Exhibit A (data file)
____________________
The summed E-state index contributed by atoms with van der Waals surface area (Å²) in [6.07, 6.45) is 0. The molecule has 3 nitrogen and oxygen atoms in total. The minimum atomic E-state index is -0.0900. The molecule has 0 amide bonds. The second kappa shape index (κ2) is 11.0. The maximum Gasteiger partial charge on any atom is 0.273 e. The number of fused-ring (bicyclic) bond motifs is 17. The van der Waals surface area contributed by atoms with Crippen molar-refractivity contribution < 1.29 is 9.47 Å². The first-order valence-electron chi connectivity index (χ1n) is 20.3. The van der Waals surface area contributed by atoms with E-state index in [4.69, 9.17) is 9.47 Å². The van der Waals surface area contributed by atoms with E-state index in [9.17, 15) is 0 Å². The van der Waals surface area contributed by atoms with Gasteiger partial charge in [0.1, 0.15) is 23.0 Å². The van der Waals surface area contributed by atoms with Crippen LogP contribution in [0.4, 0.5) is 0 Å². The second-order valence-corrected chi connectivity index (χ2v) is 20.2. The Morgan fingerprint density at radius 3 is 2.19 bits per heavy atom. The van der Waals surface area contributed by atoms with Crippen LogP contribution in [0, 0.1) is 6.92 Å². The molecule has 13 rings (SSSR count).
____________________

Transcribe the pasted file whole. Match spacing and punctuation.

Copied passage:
The summed E-state index contributed by atoms with van der Waals surface area (Å²) in [6.07, 6.45) is 0. The molecule has 3 nitrogen and oxygen atoms in total. The minimum atomic E-state index is -0.0900. The molecule has 0 amide bonds. The second kappa shape index (κ2) is 11.0. The maximum Gasteiger partial charge on any atom is 0.273 e. The number of fused-ring (bicyclic) bond motifs is 17. The van der Waals surface area contributed by atoms with Crippen molar-refractivity contribution < 1.29 is 9.47 Å². The first-order valence-electron chi connectivity index (χ1n) is 20.3. The van der Waals surface area contributed by atoms with E-state index in [4.69, 9.17) is 9.47 Å². The van der Waals surface area contributed by atoms with E-state index in [9.17, 15) is 0 Å². The van der Waals surface area contributed by atoms with Gasteiger partial charge in [0.1, 0.15) is 23.0 Å². The van der Waals surface area contributed by atoms with Crippen LogP contribution in [0.4, 0.5) is 0 Å². The second-order valence-corrected chi connectivity index (χ2v) is 20.2. The Morgan fingerprint density at radius 3 is 2.19 bits per heavy atom. The van der Waals surface area contributed by atoms with Crippen LogP contribution in [0, 0.1) is 6.92 Å². The molecule has 13 rings (SSSR count).